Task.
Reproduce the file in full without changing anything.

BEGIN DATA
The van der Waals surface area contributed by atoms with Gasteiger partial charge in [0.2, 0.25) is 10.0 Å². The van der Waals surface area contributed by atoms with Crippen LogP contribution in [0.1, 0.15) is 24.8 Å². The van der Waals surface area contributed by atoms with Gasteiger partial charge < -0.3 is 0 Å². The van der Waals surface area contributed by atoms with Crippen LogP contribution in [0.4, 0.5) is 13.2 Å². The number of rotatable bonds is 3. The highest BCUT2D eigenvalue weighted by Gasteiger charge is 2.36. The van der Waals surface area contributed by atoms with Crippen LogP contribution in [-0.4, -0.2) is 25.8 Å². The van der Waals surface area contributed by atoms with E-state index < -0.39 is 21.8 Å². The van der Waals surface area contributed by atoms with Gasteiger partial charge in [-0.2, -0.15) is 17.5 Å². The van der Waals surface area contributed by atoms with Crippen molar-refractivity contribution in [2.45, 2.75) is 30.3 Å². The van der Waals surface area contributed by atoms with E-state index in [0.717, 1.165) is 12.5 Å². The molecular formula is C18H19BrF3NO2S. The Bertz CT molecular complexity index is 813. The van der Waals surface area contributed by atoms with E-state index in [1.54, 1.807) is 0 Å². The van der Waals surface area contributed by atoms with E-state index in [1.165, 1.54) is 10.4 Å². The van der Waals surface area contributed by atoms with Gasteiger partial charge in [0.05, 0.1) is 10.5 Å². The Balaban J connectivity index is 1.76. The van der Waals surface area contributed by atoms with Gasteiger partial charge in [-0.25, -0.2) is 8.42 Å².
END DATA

The van der Waals surface area contributed by atoms with Gasteiger partial charge in [0.2, 0.25) is 10.0 Å². The van der Waals surface area contributed by atoms with Crippen LogP contribution in [0.1, 0.15) is 24.8 Å². The van der Waals surface area contributed by atoms with Gasteiger partial charge < -0.3 is 0 Å². The van der Waals surface area contributed by atoms with Crippen LogP contribution in [0.4, 0.5) is 13.2 Å². The number of rotatable bonds is 3. The highest BCUT2D eigenvalue weighted by Gasteiger charge is 2.36. The van der Waals surface area contributed by atoms with Crippen LogP contribution in [-0.4, -0.2) is 25.8 Å². The van der Waals surface area contributed by atoms with E-state index < -0.39 is 21.8 Å². The van der Waals surface area contributed by atoms with Gasteiger partial charge in [-0.2, -0.15) is 17.5 Å². The van der Waals surface area contributed by atoms with Crippen molar-refractivity contribution in [2.45, 2.75) is 30.3 Å². The van der Waals surface area contributed by atoms with E-state index in [0.717, 1.165) is 12.5 Å². The molecular formula is C18H19BrF3NO2S. The Bertz CT molecular complexity index is 813. The van der Waals surface area contributed by atoms with E-state index in [1.54, 1.807) is 0 Å². The van der Waals surface area contributed by atoms with E-state index in [1.165, 1.54) is 10.4 Å². The van der Waals surface area contributed by atoms with Gasteiger partial charge in [0.05, 0.1) is 10.5 Å². The Balaban J connectivity index is 1.76. The van der Waals surface area contributed by atoms with Gasteiger partial charge in [-0.25, -0.2) is 8.42 Å².